One day Carl asked Jesus:
 

He called, the fishermen followed but it is in the Lord’s calling they followed, by His Word.   He baptized, we follow, all His Words from love your enemies to seek ye first the kingdom of God, coming to realize only by staying close to Him as He is to us, we are not straying. Lord, to whom shall we go?  You have the words of eternal life.  His last beatitude before today’s Gospel, Blessed are you when you are persecuted.  The message of His forgiveness will not be received well in self-sufficient, self-made, self-invented world that is Olympic in it’s ambitions. 

You are and you are, the salt of the earth, the light of the world. The Lord loves simple things, after all He created them.  We take salt and light for granted yet without salt and light there would be no life on the earth.  The first thing the Lord created was light.  He created salt to sustain life.   Salt and light are so simple.  You are the salt of the earth, the light the word:  these are plain declarative sentences.  They are not imperatives, You must be the salt of the earth, you must be the light of world.  There is nothing to achieve in our Lord’s declarative statements but everything to receive by faith in His call to us all.  It is you He redeemed to be salt and light and they are meant to be in the earth, here and now. It makes not sense to light a candle and put it under a basket!  Maybe we, as a mission, should not be hidden away here in the Piovano room here in the library. 

 Jesus is describing His Church, His own Body.  Salt is bitter and is so different from that which it preserves, seasons and yes, saves.  Light is so different from darkness so that we can see the way and yes, be saved.  The Apostle Paul really only had one mission strategy:  For I decided to know nothing among you except Jesus Christ and him crucified.  We have tasted and seen that the Lord is good, so good that He died alone, shamed, bloody and naked on the cross to save us from even our selves.  So good, He rose again from the dead and gives us His Body and blood, taste and see the Lord is good, His mercy endures forever, as the psalmist prayed. The Cross is so different from the tasteless and dark world. If any pastor or minister in his preaching and sermons does not lead always to the death and resurrection of Jesus Christ, he’s not doing his job.  The apostle Paul said we preach Christ and Him crucified, present tense.  Jesus Christ is the present tense Savior for present tense sinners.   His Word pierces the darkness as to who He saves us to be:  the salt of the earth, the light of the world.  Our righteousness is to exceed that of the Pharisees. And, as Pr. Dietrich Bonhoeffer commented on this lesson:  “…the disciple had the advantage over the Pharisee in that his doing of the law is in fact perfect. How is such a thing possible? Because between the disciples and the law stands one who has perfectly fulfilled it, one with whom they live in communion. They are faced not with a law which has never yet been fulfilled, but with one whose demands have already been satisfied.” The righteousness it demands is already there, the righteousness of Jesus which submits to the cross because that is what the law demands.  Jesus Christ was born under it that in Him we have the righteousness that comes by faith, exceeding the law.  He deepens our righteousness into our very hearts and will as we will see next week.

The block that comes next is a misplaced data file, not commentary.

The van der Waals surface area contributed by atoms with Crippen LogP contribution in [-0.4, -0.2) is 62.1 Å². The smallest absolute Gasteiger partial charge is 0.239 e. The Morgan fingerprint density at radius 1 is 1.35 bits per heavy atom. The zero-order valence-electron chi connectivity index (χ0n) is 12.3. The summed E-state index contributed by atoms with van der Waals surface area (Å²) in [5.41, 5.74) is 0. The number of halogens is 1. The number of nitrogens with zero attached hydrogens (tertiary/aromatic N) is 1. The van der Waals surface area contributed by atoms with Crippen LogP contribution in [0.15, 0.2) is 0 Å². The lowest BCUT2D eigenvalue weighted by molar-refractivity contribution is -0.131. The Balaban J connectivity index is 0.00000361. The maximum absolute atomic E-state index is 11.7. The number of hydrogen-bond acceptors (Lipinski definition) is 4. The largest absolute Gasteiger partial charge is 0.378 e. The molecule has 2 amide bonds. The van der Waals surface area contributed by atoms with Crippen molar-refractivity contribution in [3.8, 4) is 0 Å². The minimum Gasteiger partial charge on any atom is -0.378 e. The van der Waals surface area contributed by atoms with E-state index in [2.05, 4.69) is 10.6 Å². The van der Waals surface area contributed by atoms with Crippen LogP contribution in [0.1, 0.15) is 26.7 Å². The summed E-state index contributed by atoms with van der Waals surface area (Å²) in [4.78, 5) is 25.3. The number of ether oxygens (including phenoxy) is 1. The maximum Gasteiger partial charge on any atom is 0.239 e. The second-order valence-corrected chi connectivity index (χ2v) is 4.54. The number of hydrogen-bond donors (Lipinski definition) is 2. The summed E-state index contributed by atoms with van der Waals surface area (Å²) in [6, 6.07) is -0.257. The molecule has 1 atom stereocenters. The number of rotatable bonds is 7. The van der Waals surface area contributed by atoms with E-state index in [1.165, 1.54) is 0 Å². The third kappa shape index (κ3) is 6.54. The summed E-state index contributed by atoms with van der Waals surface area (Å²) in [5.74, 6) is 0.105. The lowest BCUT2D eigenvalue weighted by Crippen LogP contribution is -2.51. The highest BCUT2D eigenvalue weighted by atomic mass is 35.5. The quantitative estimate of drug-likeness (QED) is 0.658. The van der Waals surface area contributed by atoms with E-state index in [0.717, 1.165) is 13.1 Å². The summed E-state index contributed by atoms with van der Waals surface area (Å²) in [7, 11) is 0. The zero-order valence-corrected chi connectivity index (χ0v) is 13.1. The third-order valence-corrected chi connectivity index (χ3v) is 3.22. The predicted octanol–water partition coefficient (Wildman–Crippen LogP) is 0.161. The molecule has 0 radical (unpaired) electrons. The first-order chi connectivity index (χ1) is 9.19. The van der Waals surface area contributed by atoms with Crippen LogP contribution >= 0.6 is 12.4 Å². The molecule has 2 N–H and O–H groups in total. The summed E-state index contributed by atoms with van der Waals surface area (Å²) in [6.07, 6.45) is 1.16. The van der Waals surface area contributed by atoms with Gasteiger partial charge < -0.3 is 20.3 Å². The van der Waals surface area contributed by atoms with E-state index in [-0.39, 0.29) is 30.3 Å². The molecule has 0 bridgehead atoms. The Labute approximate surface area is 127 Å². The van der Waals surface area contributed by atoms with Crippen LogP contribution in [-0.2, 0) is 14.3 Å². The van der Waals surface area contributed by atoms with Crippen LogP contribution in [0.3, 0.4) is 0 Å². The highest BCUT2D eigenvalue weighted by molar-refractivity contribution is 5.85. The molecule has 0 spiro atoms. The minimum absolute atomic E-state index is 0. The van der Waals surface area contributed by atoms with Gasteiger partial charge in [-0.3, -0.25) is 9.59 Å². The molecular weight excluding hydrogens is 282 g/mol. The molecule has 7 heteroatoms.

A few years back I saw an ad for this kind of hand-held olive wood cross with this ad copy, ““Shaped to comfortably fit into the palm of your hand as you pray and meditate, crafted to inspire you with its deep meaning in your faith.” The cross is no talisman. His Cross is not about fitting comfortably into the world but that we be comforted and fit into His hand, forgiven, loved before the foundations of the world. Pastors, congregations, have tried so many ways to make the church tasty to attract new members, or maybe consumers.  A comedian once quipped that when he came back to church, in addition to communion, they now have a salad bar.  Trying to be tasty, we become tasteless.  Our calling is not to use the salt but not to lose the savor of His grace, mercy and peace in our lives.  Our good works in our Monday through Saturday life will point not to our selves but to Him, which we won’t even know we are doing pointing to Him who is our beatitude, our righteousness and peace. His Cross is not fitting comfortably into the world but that we be comforted and fit into His hand, forgiven, loved before the foundations of the world and we will look different than the world, in Him we point to him, who bore the Cross, we preach Christ and Him crucified, a present-tense Savior for present tense sinners, forgiven.  I conclude with a portion of a sermon preached by Pr. Johann Gerhard:

The Lord  the Master,  dies instead of the servants

In place of the debtors, the Faithful One; 

The Physician dies for the good of the patient;

The Shepherd rescues His sheep,

The King dies for the sins of His subjects;